Handing Power to Pétain

Les Orphelins de la République
Destinées des députés et sénateurs francais (1940-1945)
By Olivier Wieviorka. 2001

Translated and published in the USA as ‘Orphans of the Republic, the Nation’s Legislators in Vichy France’.

France was defeated militarily by Germany in 1940, after Britain had withdrawn from the field of battle. France signed an armistice on 22 June and fighting ceased. The country was divided into an occupied zone (the Northern half along with the Channel and Atlantic coasts) and an unoccupied zone (the remaining two-fifth of the territory). Paris was in the occupied zone.

As German troops approached Paris, the French Government, the President of the Republic, the Council of Ministers and Parliament moved first to Bordeaux on June 10, then to Vichy, where Parliament, in a way, resigned. How did the transition from Republic to authoritarian state happen? The Prime Minister of the time, Paul Reynaud, stood down rather than sign the Armistice. Marshall Pétain was called to head the Government in his place. It was Pétain who signed the Armistice. Then on 10th July 1940, Parliament voted by 570 votes to 80 to give Pétain full powers to change the Constitution. The next day Pétain promulgated three constitutional decrees establishing a personal regime that would function without a Parliament.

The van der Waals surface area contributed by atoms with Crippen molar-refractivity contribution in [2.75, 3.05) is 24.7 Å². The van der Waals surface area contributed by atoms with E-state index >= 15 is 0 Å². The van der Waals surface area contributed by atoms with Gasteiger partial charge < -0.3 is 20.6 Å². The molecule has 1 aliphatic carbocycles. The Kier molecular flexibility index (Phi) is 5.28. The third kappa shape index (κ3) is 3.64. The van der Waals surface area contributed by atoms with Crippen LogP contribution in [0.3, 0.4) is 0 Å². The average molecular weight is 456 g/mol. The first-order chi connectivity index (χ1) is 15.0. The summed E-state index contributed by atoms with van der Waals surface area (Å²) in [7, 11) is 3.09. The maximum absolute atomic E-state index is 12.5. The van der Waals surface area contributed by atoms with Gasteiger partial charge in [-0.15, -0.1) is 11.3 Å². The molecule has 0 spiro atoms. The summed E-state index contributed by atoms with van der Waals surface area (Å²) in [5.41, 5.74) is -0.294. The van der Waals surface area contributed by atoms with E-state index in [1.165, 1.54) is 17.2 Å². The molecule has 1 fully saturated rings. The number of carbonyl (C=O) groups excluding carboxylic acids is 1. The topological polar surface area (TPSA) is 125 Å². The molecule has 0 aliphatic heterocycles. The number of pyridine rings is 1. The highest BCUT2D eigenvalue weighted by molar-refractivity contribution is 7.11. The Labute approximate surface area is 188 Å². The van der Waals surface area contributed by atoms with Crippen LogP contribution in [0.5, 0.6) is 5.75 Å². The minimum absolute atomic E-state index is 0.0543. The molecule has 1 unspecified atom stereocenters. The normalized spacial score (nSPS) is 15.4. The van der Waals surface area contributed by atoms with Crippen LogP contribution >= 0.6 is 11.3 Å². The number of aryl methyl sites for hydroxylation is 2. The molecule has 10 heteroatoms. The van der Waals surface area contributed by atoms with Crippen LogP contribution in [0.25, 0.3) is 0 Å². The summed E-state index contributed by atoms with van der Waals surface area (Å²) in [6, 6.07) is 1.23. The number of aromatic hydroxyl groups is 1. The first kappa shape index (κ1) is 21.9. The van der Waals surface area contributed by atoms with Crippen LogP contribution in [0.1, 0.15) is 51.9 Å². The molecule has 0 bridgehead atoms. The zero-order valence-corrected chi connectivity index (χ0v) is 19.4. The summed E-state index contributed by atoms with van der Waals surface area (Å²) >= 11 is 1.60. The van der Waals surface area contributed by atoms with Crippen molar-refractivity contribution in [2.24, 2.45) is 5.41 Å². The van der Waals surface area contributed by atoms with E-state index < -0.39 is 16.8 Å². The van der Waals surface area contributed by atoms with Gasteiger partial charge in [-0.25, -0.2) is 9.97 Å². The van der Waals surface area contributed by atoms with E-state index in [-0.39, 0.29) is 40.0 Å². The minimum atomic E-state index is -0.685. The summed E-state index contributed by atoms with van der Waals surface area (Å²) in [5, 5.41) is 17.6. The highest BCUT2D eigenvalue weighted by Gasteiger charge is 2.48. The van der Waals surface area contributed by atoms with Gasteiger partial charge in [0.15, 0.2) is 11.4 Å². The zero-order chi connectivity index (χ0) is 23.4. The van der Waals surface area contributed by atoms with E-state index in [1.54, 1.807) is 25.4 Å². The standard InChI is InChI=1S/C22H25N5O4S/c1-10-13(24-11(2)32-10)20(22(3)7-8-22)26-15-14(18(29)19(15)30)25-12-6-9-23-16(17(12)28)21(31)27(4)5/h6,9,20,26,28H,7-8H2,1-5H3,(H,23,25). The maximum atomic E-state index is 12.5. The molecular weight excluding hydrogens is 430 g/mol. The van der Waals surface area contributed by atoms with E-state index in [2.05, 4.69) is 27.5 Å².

In the circumstances the Armistice was an unavoidable necessity, but the 10th July vote was not.

The case that signing the Armistice was unavoidable seems to me clear. In the words of Charles Glass, reviewing in the London Review of Books a 2009 book about the period by Colin Smith (England’s Last War Against France):